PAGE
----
Nissan has two newcomers on display in LA and they couldn't be more different. The 370Z, the company's latest raw-meat sports coup, lines up alongside the next-generation Cube, a city car which is exactly what its name suggests.
The two previous versions of the Cube were Japan-exclusive models, but as more people became aware of them through fashion houses, art magazines and the web, other countries decided they wanted Nissan's Oxo-shaped, asymmetrically-designed runabout, too.
The outcome is that the new car is going global, though Nissan admits it is something of a 'Marmite car' which people will love or hate.
Based on the same platform as the Micra and Note, it has a long wheelbase, a wide body and a high roofline, giving excellent flexibility and passenger space within an overall length of less than four metres.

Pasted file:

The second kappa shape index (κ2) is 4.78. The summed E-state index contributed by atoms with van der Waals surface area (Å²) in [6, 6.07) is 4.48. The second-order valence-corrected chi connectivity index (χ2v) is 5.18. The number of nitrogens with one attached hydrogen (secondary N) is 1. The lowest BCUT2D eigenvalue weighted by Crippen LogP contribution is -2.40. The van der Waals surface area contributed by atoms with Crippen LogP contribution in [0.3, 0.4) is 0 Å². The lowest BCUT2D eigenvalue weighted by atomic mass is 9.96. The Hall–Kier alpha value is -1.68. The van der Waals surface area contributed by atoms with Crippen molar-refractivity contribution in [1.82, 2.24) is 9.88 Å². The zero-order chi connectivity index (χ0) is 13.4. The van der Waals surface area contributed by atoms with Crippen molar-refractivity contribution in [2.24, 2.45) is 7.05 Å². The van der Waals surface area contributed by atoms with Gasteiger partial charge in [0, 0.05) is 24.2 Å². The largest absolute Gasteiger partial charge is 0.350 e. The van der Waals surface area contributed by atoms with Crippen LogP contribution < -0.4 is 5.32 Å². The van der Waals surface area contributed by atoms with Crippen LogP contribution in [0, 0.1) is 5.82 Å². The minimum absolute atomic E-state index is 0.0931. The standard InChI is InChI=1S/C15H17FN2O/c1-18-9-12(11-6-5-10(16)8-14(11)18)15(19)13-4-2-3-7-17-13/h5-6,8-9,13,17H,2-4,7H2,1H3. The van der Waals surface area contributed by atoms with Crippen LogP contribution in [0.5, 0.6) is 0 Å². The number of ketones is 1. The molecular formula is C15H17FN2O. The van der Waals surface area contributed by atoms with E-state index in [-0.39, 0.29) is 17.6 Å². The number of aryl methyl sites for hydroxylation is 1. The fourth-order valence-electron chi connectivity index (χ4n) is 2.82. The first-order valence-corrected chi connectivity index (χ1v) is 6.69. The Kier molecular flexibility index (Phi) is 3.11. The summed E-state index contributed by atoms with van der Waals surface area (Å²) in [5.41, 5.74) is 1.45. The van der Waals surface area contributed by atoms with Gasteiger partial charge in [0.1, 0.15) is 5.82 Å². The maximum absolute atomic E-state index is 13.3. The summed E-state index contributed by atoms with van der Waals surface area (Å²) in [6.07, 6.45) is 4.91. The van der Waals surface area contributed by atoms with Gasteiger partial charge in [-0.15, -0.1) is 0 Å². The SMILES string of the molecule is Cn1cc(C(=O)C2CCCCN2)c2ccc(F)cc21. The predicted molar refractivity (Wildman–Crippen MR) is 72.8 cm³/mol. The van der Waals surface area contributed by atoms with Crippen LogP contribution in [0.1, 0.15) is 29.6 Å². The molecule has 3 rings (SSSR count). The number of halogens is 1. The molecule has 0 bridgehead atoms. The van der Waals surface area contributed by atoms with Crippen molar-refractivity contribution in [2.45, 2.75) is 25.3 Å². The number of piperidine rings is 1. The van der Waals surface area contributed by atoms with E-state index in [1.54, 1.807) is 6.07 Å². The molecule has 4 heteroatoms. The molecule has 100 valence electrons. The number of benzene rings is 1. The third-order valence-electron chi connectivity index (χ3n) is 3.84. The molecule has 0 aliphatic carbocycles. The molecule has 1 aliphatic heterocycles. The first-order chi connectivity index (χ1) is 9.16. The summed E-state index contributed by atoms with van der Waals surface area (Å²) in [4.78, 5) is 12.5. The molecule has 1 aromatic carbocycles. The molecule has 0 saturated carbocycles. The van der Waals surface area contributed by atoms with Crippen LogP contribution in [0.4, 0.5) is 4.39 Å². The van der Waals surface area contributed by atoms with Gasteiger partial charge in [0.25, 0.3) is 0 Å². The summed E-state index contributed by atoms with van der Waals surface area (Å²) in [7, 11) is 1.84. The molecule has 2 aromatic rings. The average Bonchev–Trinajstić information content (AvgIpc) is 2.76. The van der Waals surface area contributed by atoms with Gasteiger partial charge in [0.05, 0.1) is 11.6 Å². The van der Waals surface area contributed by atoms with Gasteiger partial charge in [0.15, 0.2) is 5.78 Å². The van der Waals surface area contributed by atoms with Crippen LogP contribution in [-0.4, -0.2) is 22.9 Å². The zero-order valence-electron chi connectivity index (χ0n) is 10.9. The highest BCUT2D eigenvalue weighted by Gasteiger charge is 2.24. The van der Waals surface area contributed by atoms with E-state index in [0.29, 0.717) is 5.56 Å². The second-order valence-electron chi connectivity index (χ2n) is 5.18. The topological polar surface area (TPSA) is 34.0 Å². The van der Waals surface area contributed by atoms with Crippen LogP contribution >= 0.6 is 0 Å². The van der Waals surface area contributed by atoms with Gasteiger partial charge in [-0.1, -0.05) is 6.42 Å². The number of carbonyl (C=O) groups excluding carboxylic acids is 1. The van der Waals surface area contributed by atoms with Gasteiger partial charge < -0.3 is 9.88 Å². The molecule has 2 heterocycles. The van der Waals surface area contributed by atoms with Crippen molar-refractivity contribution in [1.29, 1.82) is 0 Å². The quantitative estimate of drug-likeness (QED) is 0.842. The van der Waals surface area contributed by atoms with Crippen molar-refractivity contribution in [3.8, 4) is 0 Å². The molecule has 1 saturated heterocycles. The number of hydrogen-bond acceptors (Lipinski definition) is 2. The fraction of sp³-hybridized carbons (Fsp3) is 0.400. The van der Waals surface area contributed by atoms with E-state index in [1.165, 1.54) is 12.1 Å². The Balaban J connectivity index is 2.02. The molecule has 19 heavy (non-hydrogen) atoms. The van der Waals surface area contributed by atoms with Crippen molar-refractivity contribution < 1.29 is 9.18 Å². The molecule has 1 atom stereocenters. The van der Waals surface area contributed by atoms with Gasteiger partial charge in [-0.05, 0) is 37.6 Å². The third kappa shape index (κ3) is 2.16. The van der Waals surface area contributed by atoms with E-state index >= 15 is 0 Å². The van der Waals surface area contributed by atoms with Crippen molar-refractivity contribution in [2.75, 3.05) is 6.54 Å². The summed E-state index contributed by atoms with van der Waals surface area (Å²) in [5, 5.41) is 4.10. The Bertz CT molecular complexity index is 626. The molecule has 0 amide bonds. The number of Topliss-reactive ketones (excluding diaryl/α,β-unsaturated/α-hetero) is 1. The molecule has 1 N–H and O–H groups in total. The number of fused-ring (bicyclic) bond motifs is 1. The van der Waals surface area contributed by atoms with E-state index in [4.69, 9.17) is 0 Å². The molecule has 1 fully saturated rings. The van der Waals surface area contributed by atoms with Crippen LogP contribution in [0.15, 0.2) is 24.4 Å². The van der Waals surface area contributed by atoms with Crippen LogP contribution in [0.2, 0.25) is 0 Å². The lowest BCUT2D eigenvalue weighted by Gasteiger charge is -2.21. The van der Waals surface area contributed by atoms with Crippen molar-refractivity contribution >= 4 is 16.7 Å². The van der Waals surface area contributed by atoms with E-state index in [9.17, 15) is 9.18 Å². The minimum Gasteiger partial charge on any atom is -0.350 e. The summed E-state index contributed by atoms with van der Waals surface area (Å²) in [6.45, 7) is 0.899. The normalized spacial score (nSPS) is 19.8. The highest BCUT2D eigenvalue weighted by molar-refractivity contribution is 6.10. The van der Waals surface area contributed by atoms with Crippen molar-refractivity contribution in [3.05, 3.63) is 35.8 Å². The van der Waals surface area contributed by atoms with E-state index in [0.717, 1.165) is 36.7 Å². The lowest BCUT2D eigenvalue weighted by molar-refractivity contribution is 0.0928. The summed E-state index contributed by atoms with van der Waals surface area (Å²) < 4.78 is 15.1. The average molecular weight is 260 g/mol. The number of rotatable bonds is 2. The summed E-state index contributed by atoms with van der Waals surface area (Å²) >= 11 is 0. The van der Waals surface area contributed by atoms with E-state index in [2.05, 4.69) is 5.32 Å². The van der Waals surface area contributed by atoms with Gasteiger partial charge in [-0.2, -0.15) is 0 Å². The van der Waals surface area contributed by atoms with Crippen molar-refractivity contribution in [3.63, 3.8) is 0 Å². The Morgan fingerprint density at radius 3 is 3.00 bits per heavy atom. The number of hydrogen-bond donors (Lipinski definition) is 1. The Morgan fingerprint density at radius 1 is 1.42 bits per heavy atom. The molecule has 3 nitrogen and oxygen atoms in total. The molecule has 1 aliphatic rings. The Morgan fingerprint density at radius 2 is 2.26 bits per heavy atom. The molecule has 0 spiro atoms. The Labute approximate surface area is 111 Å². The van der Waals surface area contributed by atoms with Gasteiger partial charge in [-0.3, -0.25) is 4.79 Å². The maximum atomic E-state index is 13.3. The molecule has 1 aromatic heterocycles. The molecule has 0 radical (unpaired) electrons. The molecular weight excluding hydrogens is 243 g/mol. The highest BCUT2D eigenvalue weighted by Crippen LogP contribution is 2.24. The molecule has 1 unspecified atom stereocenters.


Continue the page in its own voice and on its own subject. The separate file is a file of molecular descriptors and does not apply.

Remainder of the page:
It's no MPV, but if you're looking to downsize this is one way to do so without feeling you're sacrificing space.
Proof than Nissan really is internationally-minded with the new Cube comes from the engine line-up. Europeans will be offered a 1.5-litre turbodiesel as well as a 1.6 petrol and that's as much as they're saying at this stage.
It arrives in the UK in late autumn next year and is likely to be pitched at the Mini rather than the Fiat 500 as far as pricing is concerned.
The 370Z, using the V6 engine and platform of the Infiniti G series models, replaces the 350Z. It is lighter, larger and more powerful and is available with seven-speed auto or six-speed manual gearboxes.
The manual has what's called 'synchronised downshift rev-matching' which basically means it blips to match road and engine speeds.
The new Z is shorter, wider and lower than the 350 not that you'd instantly notice. Nissan has learned a thing or two from Porsche about continuity in sports-car design.
It will be with us in April and is expected to cost about the same as a 350 between 26,000 and 27,000. There will also be a convertible, based on the Infiniti G37 convertible also unveiled at Los Angeles, in 2010.